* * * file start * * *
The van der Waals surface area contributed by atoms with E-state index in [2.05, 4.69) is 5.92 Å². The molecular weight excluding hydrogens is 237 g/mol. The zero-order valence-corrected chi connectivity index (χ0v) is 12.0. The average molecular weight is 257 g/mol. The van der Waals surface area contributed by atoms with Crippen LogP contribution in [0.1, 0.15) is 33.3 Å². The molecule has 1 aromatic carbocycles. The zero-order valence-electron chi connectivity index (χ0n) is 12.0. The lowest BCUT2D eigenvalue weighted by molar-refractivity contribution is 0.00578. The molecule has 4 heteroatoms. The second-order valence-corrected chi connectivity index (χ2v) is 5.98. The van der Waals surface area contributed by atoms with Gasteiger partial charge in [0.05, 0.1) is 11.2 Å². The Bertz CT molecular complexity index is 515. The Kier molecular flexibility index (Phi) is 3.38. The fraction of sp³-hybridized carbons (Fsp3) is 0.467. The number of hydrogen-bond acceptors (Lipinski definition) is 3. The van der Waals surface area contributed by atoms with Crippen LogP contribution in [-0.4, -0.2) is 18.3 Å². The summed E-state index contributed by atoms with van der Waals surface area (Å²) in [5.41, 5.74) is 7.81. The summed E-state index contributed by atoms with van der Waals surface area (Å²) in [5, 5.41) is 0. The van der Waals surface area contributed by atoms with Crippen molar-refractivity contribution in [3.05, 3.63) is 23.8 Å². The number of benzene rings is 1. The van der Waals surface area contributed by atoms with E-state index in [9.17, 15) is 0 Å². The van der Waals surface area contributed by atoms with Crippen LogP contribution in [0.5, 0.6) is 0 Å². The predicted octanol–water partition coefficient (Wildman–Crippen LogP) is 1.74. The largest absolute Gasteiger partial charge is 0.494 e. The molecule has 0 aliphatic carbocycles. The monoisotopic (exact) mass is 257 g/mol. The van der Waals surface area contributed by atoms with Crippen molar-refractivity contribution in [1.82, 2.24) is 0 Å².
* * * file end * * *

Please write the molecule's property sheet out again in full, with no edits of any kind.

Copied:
The van der Waals surface area contributed by atoms with E-state index in [2.05, 4.69) is 5.92 Å². The molecular weight excluding hydrogens is 237 g/mol. The zero-order valence-corrected chi connectivity index (χ0v) is 12.0. The average molecular weight is 257 g/mol. The van der Waals surface area contributed by atoms with Crippen LogP contribution in [0.1, 0.15) is 33.3 Å². The molecule has 1 aromatic carbocycles. The zero-order valence-electron chi connectivity index (χ0n) is 12.0. The lowest BCUT2D eigenvalue weighted by molar-refractivity contribution is 0.00578. The molecule has 4 heteroatoms. The second-order valence-corrected chi connectivity index (χ2v) is 5.98. The van der Waals surface area contributed by atoms with Gasteiger partial charge in [0.05, 0.1) is 11.2 Å². The Bertz CT molecular complexity index is 515. The Kier molecular flexibility index (Phi) is 3.38. The fraction of sp³-hybridized carbons (Fsp3) is 0.467. The number of hydrogen-bond acceptors (Lipinski definition) is 3. The van der Waals surface area contributed by atoms with Crippen LogP contribution in [-0.4, -0.2) is 18.3 Å². The summed E-state index contributed by atoms with van der Waals surface area (Å²) in [5.41, 5.74) is 7.81. The summed E-state index contributed by atoms with van der Waals surface area (Å²) in [5, 5.41) is 0. The van der Waals surface area contributed by atoms with Crippen molar-refractivity contribution in [3.05, 3.63) is 23.8 Å². The number of benzene rings is 1. The van der Waals surface area contributed by atoms with E-state index in [9.17, 15) is 0 Å². The van der Waals surface area contributed by atoms with Crippen LogP contribution in [0.5, 0.6) is 0 Å². The predicted octanol–water partition coefficient (Wildman–Crippen LogP) is 1.74. The largest absolute Gasteiger partial charge is 0.494 e. The molecule has 0 aliphatic carbocycles. The monoisotopic (exact) mass is 257 g/mol. The van der Waals surface area contributed by atoms with Crippen molar-refractivity contribution in [1.82, 2.24) is 0 Å².